MWC 2019: 5G smartphones are expensive, power hogs, and not interoperable!
MWC 2019 in Barcelona marked the debut of the first batch of 5G smartphones. Indeed, 5G was all anyone talked about at the mobile trade show. Except for Apple, every major handset maker plans to launch a 5G phone early this year. Here were the 5G smartphones at MWC 2019:
–Huawei Mate X
–LG V50 ThinQ 5G
–Samsung Galaxy Fold
–Samsung Galaxy S10
–Xiaomi Mi Mix 3
–ZTE Axon 10 Pro 5G
OnePlus, which promised last year that it would be among the first to hop on the 5G train, didn’t have a handset to announce, but it did demo a prototype and announce an initiative for 5G app developers.
Samsung, the world’s biggest smartphone vendor, unveiled its first 5G phone just days before MWC during its Unpacked event in San Francisco. Oppo on Saturday at MWC 2019 talked about its first, not-yet-named 5G phone. Samsung, which is on the other end of the spectrum with premium pricing, hasn’t said what it will charge for its Galaxy S10 5G or the version of its Galaxy Fold that runs on the faster network. The 4G versions of those devices start at $749 for the Galaxy S10E and $1,980 for the Galaxy Fold.
Huawei showed off its Mate X foldable on Sunday, while Xiaomi detailed its Mi Mix 3 5G that same day. mwc 2019 also marked the debut of LG’s V50 and ZTE’s Axon 10 Pro, while Sony and OnePlus showed off prototypes for devices they’ll launch this year.
OnePlus wants to keep the cost of its first 5G phone “within $1,000,” CEO Pete Lau said during an interview on Monday. In December, he had said OnePlus’ first 5G phone could be $200 to $300 higher than the OnePlus 6T, which starts at $549 (about £499 or AU$774) for the 128GB model with 6GB of RAM. “From the perspective of OnePlus devices, the [higher] cost is [because] the cost of technology has also risen this year,” Lau said Monday. “From our perspective, there’s no better value proposition in the market than a OnePlus device.”
Device makers need to use pricier components like 5G radios/antennas and bigger batteries. Those higher costs will likely flow down to you through more expensive service and phones. The shift to 5G gives carriers and phone makers the chance to charge more for those top speeds at a time they’re not selling as many devices. Last year, smartphone shipments fell for the first time ever in history, according to Strategy Analytics. Globally, they dropped 5 percent to 376 million units, something the research firm called “a landmark event.”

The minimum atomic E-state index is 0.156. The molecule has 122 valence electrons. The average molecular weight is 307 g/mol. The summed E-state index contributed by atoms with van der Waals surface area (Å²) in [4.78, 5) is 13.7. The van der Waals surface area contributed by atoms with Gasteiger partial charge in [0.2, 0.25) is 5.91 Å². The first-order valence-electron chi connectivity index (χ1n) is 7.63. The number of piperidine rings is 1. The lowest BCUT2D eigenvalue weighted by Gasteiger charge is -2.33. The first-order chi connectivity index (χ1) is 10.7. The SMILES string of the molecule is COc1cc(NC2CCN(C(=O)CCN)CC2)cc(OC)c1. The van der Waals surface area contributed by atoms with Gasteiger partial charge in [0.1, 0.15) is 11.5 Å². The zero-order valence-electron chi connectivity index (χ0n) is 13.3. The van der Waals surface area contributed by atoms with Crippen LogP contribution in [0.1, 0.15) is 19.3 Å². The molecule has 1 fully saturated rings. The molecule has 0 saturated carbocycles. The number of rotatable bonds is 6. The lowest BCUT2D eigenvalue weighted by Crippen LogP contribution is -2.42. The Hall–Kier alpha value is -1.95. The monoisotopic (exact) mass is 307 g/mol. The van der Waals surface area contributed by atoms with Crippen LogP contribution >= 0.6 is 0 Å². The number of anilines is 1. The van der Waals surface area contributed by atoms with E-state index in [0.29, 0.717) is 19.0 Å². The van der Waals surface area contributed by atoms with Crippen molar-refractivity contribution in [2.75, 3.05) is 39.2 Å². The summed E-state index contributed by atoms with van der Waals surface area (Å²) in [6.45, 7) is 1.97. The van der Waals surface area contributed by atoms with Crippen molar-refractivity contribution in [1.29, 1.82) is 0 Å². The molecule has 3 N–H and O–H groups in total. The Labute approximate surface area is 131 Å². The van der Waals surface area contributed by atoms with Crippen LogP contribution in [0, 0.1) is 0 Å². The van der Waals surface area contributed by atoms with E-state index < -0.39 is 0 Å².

Ultimately, more of the 5G phone price increase could come from the new features that are added. There are higher costs overall for the 5G devices, from the chipset to the antennas, batteries and other components.
“Initially, the price of 5G phones will be higher than 4G phones, that’s for sure,” said Yenchi Lee, senior director of product marketing for MediaTek’s wireless communications business, in an interview Monday. The company this week unveiled its first 5G modem, which will be in smartphones in early 2020.
“I do believe it should be priced at a small premium to 4G,” said Marc Allera, chief executve of UK carrier EE, during a 5G panel at MWC. “But not so much that it slows adoption down.”
None of these pre-standard 5G smart phones will work on any 5G network other than the one they are announced for. No interoperability and no roaming!
The pre-standard 5G carriers all use different frequencies while the smartphone vendors use different chip sets- all of which are variations of 3GPP release 15 New Radio (NR), Non Stand Alone (NSA). They use LTE siignaling/control plane and EPC rather than IMT 2020 control plane and mobile packet core, which has yet to be defined, let alone standardized by ITU-R WP 5D.
All the non radio IMT 2020 standards from ITU-T are works in progress. Hence, all the network slicing, virtualized RAN, software defined network and network virtualization for 5G are all proprietary and will be for at least the next 2 years! So eavery 5G smartphone must be matched with the 5G base station chosen by the network provider for its 5G network. There will be many variations in functionality until the IMT 2020 standards are completed and implemented. Until then, 5G smartphones and other 5G endpoints will only work on a single carrier’s 5G network and not any other!
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Soaring service plans?